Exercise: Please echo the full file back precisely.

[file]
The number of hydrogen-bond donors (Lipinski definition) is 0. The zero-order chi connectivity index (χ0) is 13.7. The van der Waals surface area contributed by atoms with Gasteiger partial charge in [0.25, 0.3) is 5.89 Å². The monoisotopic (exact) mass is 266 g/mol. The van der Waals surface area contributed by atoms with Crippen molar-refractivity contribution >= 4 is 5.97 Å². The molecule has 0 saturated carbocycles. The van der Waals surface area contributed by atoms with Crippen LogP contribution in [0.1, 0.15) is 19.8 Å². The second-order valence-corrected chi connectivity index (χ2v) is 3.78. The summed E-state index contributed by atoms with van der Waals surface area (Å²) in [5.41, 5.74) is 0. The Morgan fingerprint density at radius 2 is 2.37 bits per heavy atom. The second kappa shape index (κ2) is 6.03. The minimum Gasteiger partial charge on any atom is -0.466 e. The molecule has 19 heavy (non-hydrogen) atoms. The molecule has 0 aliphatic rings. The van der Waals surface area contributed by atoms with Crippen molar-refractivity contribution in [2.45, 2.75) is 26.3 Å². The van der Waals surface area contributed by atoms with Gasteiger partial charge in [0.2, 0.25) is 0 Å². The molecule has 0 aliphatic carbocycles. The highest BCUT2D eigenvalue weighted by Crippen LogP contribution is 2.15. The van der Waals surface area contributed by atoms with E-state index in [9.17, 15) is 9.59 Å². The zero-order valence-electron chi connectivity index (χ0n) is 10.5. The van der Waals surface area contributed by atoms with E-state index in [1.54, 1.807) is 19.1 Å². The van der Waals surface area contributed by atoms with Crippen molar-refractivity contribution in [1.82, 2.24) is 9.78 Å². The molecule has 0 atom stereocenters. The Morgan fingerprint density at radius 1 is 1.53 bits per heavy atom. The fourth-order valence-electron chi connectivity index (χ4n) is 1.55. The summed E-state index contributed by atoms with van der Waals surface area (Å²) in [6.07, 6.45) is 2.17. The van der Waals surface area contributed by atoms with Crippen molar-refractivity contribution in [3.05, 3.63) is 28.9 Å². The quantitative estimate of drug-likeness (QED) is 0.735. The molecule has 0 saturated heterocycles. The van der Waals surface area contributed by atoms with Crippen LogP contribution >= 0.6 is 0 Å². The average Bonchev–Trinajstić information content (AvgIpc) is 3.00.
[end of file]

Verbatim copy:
The number of hydrogen-bond donors (Lipinski definition) is 0. The zero-order chi connectivity index (χ0) is 13.7. The van der Waals surface area contributed by atoms with Gasteiger partial charge in [0.25, 0.3) is 5.89 Å². The monoisotopic (exact) mass is 266 g/mol. The van der Waals surface area contributed by atoms with Crippen molar-refractivity contribution >= 4 is 5.97 Å². The molecule has 0 saturated carbocycles. The van der Waals surface area contributed by atoms with Crippen LogP contribution in [0.1, 0.15) is 19.8 Å². The second-order valence-corrected chi connectivity index (χ2v) is 3.78. The summed E-state index contributed by atoms with van der Waals surface area (Å²) in [5.41, 5.74) is 0. The Morgan fingerprint density at radius 2 is 2.37 bits per heavy atom. The second kappa shape index (κ2) is 6.03. The minimum Gasteiger partial charge on any atom is -0.466 e. The molecule has 19 heavy (non-hydrogen) atoms. The molecule has 0 aliphatic rings. The van der Waals surface area contributed by atoms with Crippen molar-refractivity contribution in [2.45, 2.75) is 26.3 Å². The van der Waals surface area contributed by atoms with Gasteiger partial charge in [0.2, 0.25) is 0 Å². The molecule has 0 aliphatic carbocycles. The highest BCUT2D eigenvalue weighted by Crippen LogP contribution is 2.15. The van der Waals surface area contributed by atoms with E-state index in [9.17, 15) is 9.59 Å². The zero-order valence-electron chi connectivity index (χ0n) is 10.5. The van der Waals surface area contributed by atoms with E-state index in [1.54, 1.807) is 19.1 Å². The van der Waals surface area contributed by atoms with Crippen molar-refractivity contribution in [1.82, 2.24) is 9.78 Å². The molecule has 0 atom stereocenters. The Morgan fingerprint density at radius 1 is 1.53 bits per heavy atom. The fourth-order valence-electron chi connectivity index (χ4n) is 1.55. The summed E-state index contributed by atoms with van der Waals surface area (Å²) in [6.07, 6.45) is 2.17. The van der Waals surface area contributed by atoms with Crippen molar-refractivity contribution in [3.05, 3.63) is 28.9 Å². The quantitative estimate of drug-likeness (QED) is 0.735. The molecule has 0 saturated heterocycles. The van der Waals surface area contributed by atoms with Crippen LogP contribution >= 0.6 is 0 Å². The average Bonchev–Trinajstić information content (AvgIpc) is 3.00.